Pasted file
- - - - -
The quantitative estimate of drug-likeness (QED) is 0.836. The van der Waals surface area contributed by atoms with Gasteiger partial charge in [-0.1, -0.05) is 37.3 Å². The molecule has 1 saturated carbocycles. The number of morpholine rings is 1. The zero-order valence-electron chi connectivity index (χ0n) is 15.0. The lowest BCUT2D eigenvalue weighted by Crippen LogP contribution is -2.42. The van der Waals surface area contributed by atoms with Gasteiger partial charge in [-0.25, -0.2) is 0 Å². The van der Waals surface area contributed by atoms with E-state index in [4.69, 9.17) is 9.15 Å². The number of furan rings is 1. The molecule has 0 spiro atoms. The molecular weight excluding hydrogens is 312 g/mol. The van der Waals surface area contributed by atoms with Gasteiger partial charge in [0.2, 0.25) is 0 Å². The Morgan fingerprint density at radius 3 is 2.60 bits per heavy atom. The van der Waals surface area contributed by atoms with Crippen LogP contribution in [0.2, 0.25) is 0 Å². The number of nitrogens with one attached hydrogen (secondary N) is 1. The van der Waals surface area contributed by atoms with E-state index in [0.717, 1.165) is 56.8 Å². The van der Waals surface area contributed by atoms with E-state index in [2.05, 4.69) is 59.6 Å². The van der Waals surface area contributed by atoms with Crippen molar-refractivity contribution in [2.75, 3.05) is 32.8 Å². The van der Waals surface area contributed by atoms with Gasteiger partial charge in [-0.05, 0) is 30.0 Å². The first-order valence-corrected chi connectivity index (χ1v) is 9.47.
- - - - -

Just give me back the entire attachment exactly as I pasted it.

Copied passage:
The quantitative estimate of drug-likeness (QED) is 0.836. The van der Waals surface area contributed by atoms with Gasteiger partial charge in [-0.1, -0.05) is 37.3 Å². The molecule has 1 saturated carbocycles. The number of morpholine rings is 1. The zero-order valence-electron chi connectivity index (χ0n) is 15.0. The lowest BCUT2D eigenvalue weighted by Crippen LogP contribution is -2.42. The van der Waals surface area contributed by atoms with Gasteiger partial charge in [-0.25, -0.2) is 0 Å². The van der Waals surface area contributed by atoms with E-state index in [4.69, 9.17) is 9.15 Å². The number of furan rings is 1. The molecule has 0 spiro atoms. The molecular weight excluding hydrogens is 312 g/mol. The van der Waals surface area contributed by atoms with Gasteiger partial charge in [0.2, 0.25) is 0 Å². The Morgan fingerprint density at radius 3 is 2.60 bits per heavy atom. The van der Waals surface area contributed by atoms with Crippen LogP contribution in [0.2, 0.25) is 0 Å². The number of nitrogens with one attached hydrogen (secondary N) is 1. The van der Waals surface area contributed by atoms with E-state index in [0.717, 1.165) is 56.8 Å². The van der Waals surface area contributed by atoms with E-state index in [2.05, 4.69) is 59.6 Å². The van der Waals surface area contributed by atoms with Crippen molar-refractivity contribution in [2.75, 3.05) is 32.8 Å². The van der Waals surface area contributed by atoms with Gasteiger partial charge in [-0.05, 0) is 30.0 Å². The first-order valence-corrected chi connectivity index (χ1v) is 9.47.